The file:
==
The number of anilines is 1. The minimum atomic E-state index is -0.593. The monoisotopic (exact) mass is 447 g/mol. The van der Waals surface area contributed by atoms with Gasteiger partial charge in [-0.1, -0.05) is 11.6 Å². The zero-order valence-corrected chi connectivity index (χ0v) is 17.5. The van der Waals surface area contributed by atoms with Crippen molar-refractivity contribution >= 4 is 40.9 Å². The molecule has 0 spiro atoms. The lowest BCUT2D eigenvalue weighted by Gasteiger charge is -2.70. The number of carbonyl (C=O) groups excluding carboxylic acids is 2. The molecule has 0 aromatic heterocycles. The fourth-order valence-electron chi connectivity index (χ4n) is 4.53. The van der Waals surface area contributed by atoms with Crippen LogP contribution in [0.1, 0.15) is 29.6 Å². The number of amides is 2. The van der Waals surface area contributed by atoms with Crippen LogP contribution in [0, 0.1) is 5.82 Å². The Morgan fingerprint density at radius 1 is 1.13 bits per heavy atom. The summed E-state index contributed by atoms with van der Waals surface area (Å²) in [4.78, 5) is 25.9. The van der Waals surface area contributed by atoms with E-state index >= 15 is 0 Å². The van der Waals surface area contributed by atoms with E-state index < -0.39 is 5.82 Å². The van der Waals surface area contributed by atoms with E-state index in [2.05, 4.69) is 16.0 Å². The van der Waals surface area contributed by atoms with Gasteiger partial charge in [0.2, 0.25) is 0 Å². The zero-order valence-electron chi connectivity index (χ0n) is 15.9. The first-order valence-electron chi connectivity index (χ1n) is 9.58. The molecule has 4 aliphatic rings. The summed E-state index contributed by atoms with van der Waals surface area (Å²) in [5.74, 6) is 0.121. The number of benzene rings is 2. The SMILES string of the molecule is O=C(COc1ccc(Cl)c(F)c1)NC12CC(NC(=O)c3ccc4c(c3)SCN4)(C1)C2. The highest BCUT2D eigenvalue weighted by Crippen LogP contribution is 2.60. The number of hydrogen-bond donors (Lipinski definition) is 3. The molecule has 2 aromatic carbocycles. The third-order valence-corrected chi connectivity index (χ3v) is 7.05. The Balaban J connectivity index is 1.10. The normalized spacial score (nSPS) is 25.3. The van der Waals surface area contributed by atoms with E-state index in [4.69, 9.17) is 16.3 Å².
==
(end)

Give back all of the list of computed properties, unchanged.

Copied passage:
The number of anilines is 1. The minimum atomic E-state index is -0.593. The monoisotopic (exact) mass is 447 g/mol. The van der Waals surface area contributed by atoms with Gasteiger partial charge in [-0.1, -0.05) is 11.6 Å². The zero-order valence-corrected chi connectivity index (χ0v) is 17.5. The van der Waals surface area contributed by atoms with Crippen molar-refractivity contribution >= 4 is 40.9 Å². The molecule has 0 spiro atoms. The lowest BCUT2D eigenvalue weighted by Gasteiger charge is -2.70. The number of carbonyl (C=O) groups excluding carboxylic acids is 2. The molecule has 0 aromatic heterocycles. The fourth-order valence-electron chi connectivity index (χ4n) is 4.53. The van der Waals surface area contributed by atoms with Crippen LogP contribution in [0.1, 0.15) is 29.6 Å². The number of amides is 2. The van der Waals surface area contributed by atoms with Crippen LogP contribution in [0, 0.1) is 5.82 Å². The Morgan fingerprint density at radius 1 is 1.13 bits per heavy atom. The summed E-state index contributed by atoms with van der Waals surface area (Å²) in [4.78, 5) is 25.9. The van der Waals surface area contributed by atoms with E-state index >= 15 is 0 Å². The van der Waals surface area contributed by atoms with E-state index < -0.39 is 5.82 Å². The van der Waals surface area contributed by atoms with E-state index in [2.05, 4.69) is 16.0 Å². The van der Waals surface area contributed by atoms with Gasteiger partial charge in [0.2, 0.25) is 0 Å². The zero-order valence-electron chi connectivity index (χ0n) is 15.9. The first-order valence-electron chi connectivity index (χ1n) is 9.58. The molecule has 4 aliphatic rings. The summed E-state index contributed by atoms with van der Waals surface area (Å²) in [5.74, 6) is 0.121. The number of benzene rings is 2. The SMILES string of the molecule is O=C(COc1ccc(Cl)c(F)c1)NC12CC(NC(=O)c3ccc4c(c3)SCN4)(C1)C2. The highest BCUT2D eigenvalue weighted by Crippen LogP contribution is 2.60. The number of hydrogen-bond donors (Lipinski definition) is 3. The molecule has 2 aromatic carbocycles. The third-order valence-corrected chi connectivity index (χ3v) is 7.05. The Balaban J connectivity index is 1.10. The normalized spacial score (nSPS) is 25.3. The van der Waals surface area contributed by atoms with E-state index in [4.69, 9.17) is 16.3 Å².